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Subject: Re: [boost] Gauging interest in a thread-safe containers library
From: vicente.botet (vicente.botet_at_[hidden])
Date: 2009-02-10 13:27:50

Hi Eric,
----- Original Message -----
From: "Eric Greveson" <eric_at_[hidden]>
To: <boost_at_[hidden]>
Sent: Wednesday, January 14, 2009 12:34 AM
Subject: [boost] Gauging interest in a thread-safe containers library

> Hi all,
> I've recently been doing some work that required thread-safe
> containers (queue, channel) and I found that in addition to these, a
> locking_ptr with similar semantics to boost::shared_ptr (except being
> thread-safe too)

locking_ptr is not thread-safe, but it allows you to make the pointee data thread-safe.

> allowed me to perform all my threaded operations
> without needing to worry about synchronisation outside the
> container/locking_ptr code, and without a major impact on performance
> compared to coding locks in a slightly less generic (== paranoid) way.
> These have been re-used with some success by others, and a couple of
> containers (specifically the queue and channel) seem to be used
> commonly enough to be worthy of an inclusion in Boost.Thread or
> similar.
> This discussion has been had in the past, on this thread:

Sorry but I have not yet started to see these atomics operations, so I can not help on tis.

> Someone else mentioned it later, but there doesn't seem to be much
> else said here:

The queue from Olivier could be greate,but offen the user has already other locks and so what we need is external locking. My Synchro library provides several ways to get this.

> I was wondering if there is more interest now, a few years on. Some of
> the pros I can think of are:
> * Writing correct thread-safe code can be tricky (I messed up the
> first time I wrote my queue).
> * Use of multithreading is perhaps more prevalent now, with many-core
> CPUs, than it was 4 years ago

I agree.

> * Queues / channels in particular are very useful for building
> threaded pipelines etc, and more people might be tempted to use such
> programming techniques if a safe option was available "out-of-the-box"

Could you be more explicit about threaded pipelines? Could the ThreadPool library help you?

> * A thread-safe shared pointer provides a lazy but effective way of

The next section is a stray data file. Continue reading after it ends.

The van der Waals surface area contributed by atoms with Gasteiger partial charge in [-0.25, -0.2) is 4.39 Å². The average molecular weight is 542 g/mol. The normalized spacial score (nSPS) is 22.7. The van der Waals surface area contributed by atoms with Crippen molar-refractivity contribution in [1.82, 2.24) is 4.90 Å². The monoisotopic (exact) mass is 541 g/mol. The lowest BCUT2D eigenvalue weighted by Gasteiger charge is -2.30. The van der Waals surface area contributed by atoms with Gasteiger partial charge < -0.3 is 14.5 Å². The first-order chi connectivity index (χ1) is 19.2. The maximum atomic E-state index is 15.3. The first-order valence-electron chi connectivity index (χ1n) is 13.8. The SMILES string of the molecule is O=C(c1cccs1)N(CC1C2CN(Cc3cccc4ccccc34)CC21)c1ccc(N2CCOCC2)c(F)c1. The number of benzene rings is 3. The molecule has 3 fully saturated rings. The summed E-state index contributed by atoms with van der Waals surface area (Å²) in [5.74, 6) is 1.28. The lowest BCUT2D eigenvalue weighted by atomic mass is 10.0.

> synchronising data in many scenarios (my implementation supports the
> usual boost::shared_ptr stuff except for get(), -> and *:
> dereferencing is provided by calling an acquire() function which
> returns a scoped_lock object on which you can call * and ->.The
> destructor of the scoped_lock releases the lock.)

Ye this is a realy useful and easy to use class. I have also my own.

> * The thread-safe shared pointer means you could use a pop-copy queue
> without significant overhead (depending on use)

Could you be more explicit?

> * The code length for these class templates on a single platform is
> actually quite short (a hundred lines of code or so)

Well the relative small code size is not what makes these classes more usable and maintenable. We need to take care of most of user needs.
> Some cons:
> * Need to support all the platforms Boost works on

This should not be a big problem for most of the features (except lock-free if asm is needed.)

> * Not much interest for these containers last time

This can change.

> * More code to maintain

I agree. But also to test, document, ...

> * Questions about how re-usable a synchronised queue is due to
> performance worries (I believe this not to be a major problem for a
> major class of problems - e.g. pipelining fairly long operations, such
> as in image and video processing)

Have you take a look to the Dataflow library?
> I'm sure I've missed some things, but I'd be interesting in hearing
> whether there's a positive or negative reaction to this. I'd be happy
> to contribute code for this - it wouldn't be the fastest possible
> code, but I believe that robust, lightweight, maintainable code is
> better than nothing in this case, even if it's not the very best
> lock-free implementation.

You can contribute to my Synchro library with suggestions, code&tests, documentation. See for the moment.

Best regards,

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